UPDATE: The battling continues in this war of words. Daniel Loeb’s hedge fund Third Point tonight made clear it won’t stop destabilizing Sony and its entertainment division after the Japanese parent company rejected Daniel Loeb’s pressure to spinoff its showbiz unit. Third Point said it will “explore further options to create value for shareholders” and “welcomes Sony’s commitment to greater transparency and expects this will foster a culture of accountability. Sony has clearly recognized the performance issued we identified. In the new spirit of transparency, management should communicate more specific plans to improve entertainment results. A renewed focus on profitability and better margins should reduce bureaucracy and thus free up resources to invest in high quality motion pictures, filmed entertainment, networks and music, aligning shareholder interests, the creative community and consumers.”
Earlier today, Sony told Third Point CEO Daniel Loeb today it is rejecting his proposal to create a stock for its entertainment assets and then sell up to a 20% stake to the public. The board has “unanimously concluded that continuing to own 100% of our entertainment business is the best path forward and is integral to Sony’s strategy,” CEO Kazuo Hirai says in a letter to the hedge fund manager. “We do, however, expect to increase disclosure regarding Sony’s entertainment businesses.” Hirai adds that he’s “very focused on increasing margins at [Sony] Pictures.” That’s a particular sore point for Loeb, especially following the box office results for After Earth and White House Down, which he said last week “bombed spectacularly.” In response, actor George Clooney told my colleague Mike Fleming Jr. that Loeb is “a carpet bagger…who is trying to spread a climate of fear that pushes studios to want to make only tent poles.” Hirai says that he’ll cut costs while also “aggressively investing in our global television production business” and “building upon our diversified film slate strategy.” He notes that Sony has “instituted an even more exacting ‘green light’ process for film production, focusing more intensively on overall slate profitability as well as per film returns-on-investment.” Sony’s decisions were based on its belief that demand for premium content will grow “at unprecedented levels” as broadband and mobile devices become nearly ubiquitous. Shareholders “will benefit from owning all, rather than a part, of these valuable [content] assets.” Loeb is an investor in Variety with Deadline’s parent company, PMC.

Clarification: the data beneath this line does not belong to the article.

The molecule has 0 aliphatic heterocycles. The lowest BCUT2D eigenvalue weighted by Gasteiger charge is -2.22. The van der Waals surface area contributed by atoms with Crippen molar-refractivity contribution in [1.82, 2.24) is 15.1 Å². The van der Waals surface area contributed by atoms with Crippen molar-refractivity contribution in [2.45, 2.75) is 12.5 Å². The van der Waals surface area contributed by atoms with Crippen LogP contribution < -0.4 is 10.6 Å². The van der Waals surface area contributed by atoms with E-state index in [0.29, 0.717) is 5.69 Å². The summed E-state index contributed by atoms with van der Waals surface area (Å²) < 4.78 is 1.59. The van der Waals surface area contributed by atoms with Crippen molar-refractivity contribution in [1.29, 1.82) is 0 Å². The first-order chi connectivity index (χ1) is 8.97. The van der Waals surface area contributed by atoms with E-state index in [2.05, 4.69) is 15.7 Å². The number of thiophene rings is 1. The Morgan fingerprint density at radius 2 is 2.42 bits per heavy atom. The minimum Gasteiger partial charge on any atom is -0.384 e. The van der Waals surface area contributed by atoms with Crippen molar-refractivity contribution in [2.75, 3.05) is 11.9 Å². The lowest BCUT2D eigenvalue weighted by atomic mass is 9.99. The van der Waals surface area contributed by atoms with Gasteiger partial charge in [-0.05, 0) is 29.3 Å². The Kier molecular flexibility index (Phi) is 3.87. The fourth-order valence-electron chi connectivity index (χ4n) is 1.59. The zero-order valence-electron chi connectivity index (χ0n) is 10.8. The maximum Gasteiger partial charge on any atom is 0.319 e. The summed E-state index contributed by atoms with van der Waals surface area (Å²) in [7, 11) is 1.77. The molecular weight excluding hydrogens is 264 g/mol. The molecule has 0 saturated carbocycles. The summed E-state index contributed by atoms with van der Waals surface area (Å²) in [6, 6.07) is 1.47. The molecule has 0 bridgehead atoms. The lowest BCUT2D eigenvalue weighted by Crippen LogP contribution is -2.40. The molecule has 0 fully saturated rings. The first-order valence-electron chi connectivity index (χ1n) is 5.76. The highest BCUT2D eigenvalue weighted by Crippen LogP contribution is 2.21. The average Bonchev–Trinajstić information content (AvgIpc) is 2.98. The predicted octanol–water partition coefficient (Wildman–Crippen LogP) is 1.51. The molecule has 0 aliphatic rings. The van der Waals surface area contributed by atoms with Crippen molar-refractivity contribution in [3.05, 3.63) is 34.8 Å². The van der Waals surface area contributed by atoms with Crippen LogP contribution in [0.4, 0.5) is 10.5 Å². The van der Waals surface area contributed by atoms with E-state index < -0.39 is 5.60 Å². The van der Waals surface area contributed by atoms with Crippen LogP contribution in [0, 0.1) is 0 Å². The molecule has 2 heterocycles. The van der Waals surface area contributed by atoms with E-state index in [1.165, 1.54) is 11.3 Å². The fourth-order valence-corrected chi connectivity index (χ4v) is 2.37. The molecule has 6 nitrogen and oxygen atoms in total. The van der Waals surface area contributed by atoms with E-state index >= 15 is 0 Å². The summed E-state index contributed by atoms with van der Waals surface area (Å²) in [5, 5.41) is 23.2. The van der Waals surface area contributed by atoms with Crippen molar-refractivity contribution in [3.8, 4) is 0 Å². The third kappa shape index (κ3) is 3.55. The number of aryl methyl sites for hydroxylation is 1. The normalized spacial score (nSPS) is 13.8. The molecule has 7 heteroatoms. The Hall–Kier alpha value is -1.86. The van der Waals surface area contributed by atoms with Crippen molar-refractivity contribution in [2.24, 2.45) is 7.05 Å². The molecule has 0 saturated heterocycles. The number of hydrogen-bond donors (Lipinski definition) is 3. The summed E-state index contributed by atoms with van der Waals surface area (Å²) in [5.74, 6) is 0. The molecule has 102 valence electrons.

The letter follows below:
August 6, 2013
Mr. Daniel S. Loeb
Chief Executive Officer
Third Point LLC
390 Park Avenue
New York, NY 10022
Dear Mr. Loeb:
Thank you for your letters. We welcome the opportunity to exchange views with our shareholders, and we appreciate that you have shared your perspectives. We agree with the statement in your May 14, 2013 letter that Sony has “one of the most prestigious entertainment businesses in the world.” Your investment in Sony has increased the market’s focus on our entertainment businesses, which we welcome.
Since your first letter on May 14, 2013, the Board of Directors and management team, with the assistance of external financial and legal advisors, have thoroughly considered the merits of your proposal for a rights or public offering of 15-20 percent of our entertainment businesses. Our external financial advisors have met with you and heard your views in more detail. While we share with you the objectives of increasing profitability and driving shareholder value, after careful review, the Sony Board of Directors has unanimously concluded that continuing to own 100% of our entertainment business is the best path forward and is integral to Sony’s strategy. We do, however, expect to increase disclosure regarding Sony’s entertainment businesses. We agree this can help market participants analyze their performance and monitor their success.
I have been a part of the Sony family for nearly 30 years, the last year being my first as CEO. I have witnessed Sony’s long history of innovation and our passion to create groundbreaking products, content and services that inspire and excite our customers all over the world. During my tenure as CEO, we have made many changes, and we are encouraged by our progress and the opportunities ahead as we continue to execute on our One Sony strategy. Our strategy includes a commitment to:
• Further strengthen profitability in the entertainment businesses. Sony Pictures and Sony Music are critical elements of our strategy and fundamental drivers of Sony’s growth for the future. We expect that our strategy will result in strong growth and increasing profitability through investing in high-growth, high-margin businesses, particularly in television production and international networks.